Ramaz Freshmen Hear the Shofar That Survived Auschwitz

Clemi Roth' 23

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Ramaz students have been fortunate enough to meet survivors of the Holocaust, but rarely have they seen, heard, or touched religious artifacts from this low point in human history. For thousands of years, the shofar has symbolized our relationship with God and Jewish history. On a special class trip, Andrew Boyarsky ’23 was given the honor of blowing a shofar that survived Auschwitz on the Friday preceding Rosh Hashanah. This specific shofar belongs to the family of survivor Cheskel Tydur who carried it out of Auschwitz 74 years ago. Tydur was given the shofar on a death march when the Nazis were attempting to escape the advancing liberating armies and forcing their Jewish prisoners deeper into German territory. The unknown individual, who would not survive the march, gave the shofar to Mr. Tydur for safekeeping and passed on the obligation of sharing the story of the shofar and the Jewish people in Auschwitz.

The Tydur family recently lent this shofar to The Jewish Heritage Museum—A Living Memorial to the Holocaust in New York with the condition that it would be blown in Jewish communities every Rosh Hashana and Yom Kippur. On September 25, the ninth grade had the opportunity to fulfill the family’s wishes and hear the cry of the shofar that survived World War II.

Rabbi Steinmetz of KJ, whose mother was a Holocaust survivor, spoke about the shofar. He explained that it was hidden from the Nazis and blown on Rosh Hashanah in Auschwitz. He said that the shofar represents the memories of the Jews who suffered, but it was also their message of hope; they made sure to pass it along to those who survived the death march from Auschwitz. Rabbi Steinmetz explained, “No matter the sound the Shofar makes, it shakes the heavens.”

Present at the event were two Holocaust survivors, Mr. Bernheim and Ms. Roth, both well into their 90s. They instructed students to remember what they’ve learned about the Holocaust, particularly from survivors, in order to fight Holocaust deniers. They reminded students to appreciate the Jewish communities that survivors rebuilt after all of the terror that they went through. Mr. Bernheim, the grandfather and great-grandfather of Ramaz students, added that this rings especially true today because fewer and fewer witnesses to the Holocaust are alive. He stated that antisemitism is a disease, and he hopes for his speaking to help fight hatred, racism, and evil in order to make the world a better place.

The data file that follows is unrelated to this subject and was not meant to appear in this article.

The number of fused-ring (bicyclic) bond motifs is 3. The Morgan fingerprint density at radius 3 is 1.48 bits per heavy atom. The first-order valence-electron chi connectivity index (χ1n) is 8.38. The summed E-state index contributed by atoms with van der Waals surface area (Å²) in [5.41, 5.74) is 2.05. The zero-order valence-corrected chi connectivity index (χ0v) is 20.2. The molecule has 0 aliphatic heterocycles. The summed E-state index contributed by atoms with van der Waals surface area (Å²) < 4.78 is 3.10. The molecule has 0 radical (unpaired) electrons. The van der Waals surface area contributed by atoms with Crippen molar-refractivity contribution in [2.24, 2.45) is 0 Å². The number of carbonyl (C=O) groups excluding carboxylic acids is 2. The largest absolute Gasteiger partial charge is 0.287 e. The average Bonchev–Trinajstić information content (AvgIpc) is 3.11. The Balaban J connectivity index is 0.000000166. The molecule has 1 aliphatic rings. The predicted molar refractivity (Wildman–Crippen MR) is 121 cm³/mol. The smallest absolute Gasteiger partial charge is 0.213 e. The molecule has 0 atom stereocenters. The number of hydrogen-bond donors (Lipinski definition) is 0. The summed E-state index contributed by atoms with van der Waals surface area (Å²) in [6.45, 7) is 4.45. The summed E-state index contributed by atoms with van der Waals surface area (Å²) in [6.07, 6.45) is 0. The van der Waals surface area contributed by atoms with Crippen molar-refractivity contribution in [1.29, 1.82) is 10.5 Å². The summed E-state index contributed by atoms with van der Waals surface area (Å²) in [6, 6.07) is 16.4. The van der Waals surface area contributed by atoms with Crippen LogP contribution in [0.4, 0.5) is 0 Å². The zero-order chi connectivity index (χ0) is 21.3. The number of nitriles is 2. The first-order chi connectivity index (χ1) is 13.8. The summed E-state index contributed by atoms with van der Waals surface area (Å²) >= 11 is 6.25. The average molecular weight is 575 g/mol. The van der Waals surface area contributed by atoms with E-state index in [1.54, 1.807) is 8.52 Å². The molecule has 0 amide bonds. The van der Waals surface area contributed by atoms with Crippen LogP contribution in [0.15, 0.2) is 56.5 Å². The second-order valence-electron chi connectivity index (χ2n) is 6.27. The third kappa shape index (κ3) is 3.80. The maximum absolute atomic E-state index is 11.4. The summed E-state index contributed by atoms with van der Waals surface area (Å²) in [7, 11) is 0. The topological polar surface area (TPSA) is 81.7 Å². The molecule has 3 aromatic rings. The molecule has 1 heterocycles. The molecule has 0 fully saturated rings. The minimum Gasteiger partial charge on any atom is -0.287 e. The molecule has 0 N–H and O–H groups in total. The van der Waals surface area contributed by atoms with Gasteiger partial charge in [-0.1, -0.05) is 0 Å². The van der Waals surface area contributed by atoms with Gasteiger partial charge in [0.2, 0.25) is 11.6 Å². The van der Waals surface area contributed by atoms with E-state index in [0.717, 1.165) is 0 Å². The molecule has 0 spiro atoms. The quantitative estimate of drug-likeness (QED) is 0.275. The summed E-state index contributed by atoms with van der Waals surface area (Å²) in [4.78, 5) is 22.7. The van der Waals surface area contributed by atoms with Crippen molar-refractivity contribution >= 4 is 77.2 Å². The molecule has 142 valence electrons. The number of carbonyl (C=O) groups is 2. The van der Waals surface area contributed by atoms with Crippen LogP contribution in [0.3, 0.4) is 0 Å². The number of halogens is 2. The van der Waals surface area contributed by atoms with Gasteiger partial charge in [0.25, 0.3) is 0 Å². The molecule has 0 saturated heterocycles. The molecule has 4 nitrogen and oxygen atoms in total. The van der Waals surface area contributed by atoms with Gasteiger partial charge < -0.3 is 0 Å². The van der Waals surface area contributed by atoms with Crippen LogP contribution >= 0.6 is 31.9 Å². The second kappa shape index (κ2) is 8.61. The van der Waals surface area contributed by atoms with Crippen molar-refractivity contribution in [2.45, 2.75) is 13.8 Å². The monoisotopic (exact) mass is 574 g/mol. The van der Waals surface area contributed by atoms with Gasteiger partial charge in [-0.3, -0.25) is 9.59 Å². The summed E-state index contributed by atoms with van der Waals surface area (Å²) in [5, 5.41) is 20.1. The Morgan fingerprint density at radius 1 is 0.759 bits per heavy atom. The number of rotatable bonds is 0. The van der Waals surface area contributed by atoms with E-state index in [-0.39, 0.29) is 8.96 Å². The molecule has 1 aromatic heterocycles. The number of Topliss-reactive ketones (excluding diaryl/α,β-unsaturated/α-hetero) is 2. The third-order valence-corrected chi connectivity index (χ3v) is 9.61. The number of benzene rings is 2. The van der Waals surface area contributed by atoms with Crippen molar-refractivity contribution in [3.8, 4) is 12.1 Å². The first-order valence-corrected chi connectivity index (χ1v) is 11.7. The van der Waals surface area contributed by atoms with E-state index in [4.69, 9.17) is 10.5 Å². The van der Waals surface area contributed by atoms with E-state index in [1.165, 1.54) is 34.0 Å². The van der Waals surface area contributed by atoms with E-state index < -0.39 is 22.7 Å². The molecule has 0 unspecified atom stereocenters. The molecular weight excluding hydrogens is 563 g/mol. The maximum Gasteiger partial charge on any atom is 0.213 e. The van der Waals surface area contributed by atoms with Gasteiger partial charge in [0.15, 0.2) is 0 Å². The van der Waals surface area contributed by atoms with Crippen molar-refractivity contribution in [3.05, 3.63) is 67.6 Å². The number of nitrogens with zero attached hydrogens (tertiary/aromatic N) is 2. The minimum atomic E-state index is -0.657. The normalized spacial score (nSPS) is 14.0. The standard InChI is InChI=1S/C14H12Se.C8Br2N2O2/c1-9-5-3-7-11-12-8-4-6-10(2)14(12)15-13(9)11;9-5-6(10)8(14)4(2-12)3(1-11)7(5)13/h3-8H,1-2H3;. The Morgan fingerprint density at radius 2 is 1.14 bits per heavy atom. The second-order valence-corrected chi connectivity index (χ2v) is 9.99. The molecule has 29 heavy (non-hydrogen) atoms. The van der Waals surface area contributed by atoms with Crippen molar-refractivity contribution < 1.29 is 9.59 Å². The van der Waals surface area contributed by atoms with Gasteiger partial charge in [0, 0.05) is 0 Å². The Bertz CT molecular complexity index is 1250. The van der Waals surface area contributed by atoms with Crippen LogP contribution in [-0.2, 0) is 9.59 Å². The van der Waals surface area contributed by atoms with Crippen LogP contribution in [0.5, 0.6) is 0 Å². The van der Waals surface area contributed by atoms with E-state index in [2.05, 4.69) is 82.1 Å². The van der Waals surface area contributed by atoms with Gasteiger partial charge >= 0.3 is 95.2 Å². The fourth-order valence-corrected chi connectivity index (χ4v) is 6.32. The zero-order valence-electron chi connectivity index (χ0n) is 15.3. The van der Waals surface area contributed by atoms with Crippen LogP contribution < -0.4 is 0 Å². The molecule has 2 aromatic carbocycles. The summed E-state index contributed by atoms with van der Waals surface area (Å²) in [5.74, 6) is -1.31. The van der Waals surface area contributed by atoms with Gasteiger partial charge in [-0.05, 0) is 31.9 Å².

Clemi Roth ’22, the granddaughter of Rachel Roth, also spoke to the ninth grade. She said that she “has grown up with [her] Savta’s first-hand accounts of the Holocaust” and read an excerpt from a piece her grandmother wrote, entitled Here There Is No Why, which described the last time Rachel heard the shofar during the Holocaust in Warsaw, Poland as the Germans were invading.

“Saturday, September 23rd 1939 arrives, Yom Kippur. On this Day of Atonement, the synagogue is overflowing with people. The men, wrapped in their white robes and prayer shawls, pray fervently. Women are sobbing, asking God to take pity on us. The children are whining in fear… Evening falls, and the prayers and fasting come to a close. I hear the wail of the Shofar. Outside, the shooting continues. Houses are collapsing, burying victims alive.” 

As the ceremony concluded, Andrew Boyarsky from the ninth grade was called up to blow the shofar. He was able to squeak out very soft notes. Next, Rabbi Lookstein ’49 was asked to give it a try, and he too was only able to make soft blasts. 

Despite several attempts, the shofar was squeaky and soft. It delivered a somber emotional tone. This shofar used in secret has a message and a deliberate story to pass on. Perhaps it will always emit soft, hoarse notes as it did in Auschwitz. As the shofar wails its message, the people of today’s generation must continue to tell survivors’ stories, make sure to remember what happened to our people and make sure that a tregedy like the Holocaust never happens again. 

 

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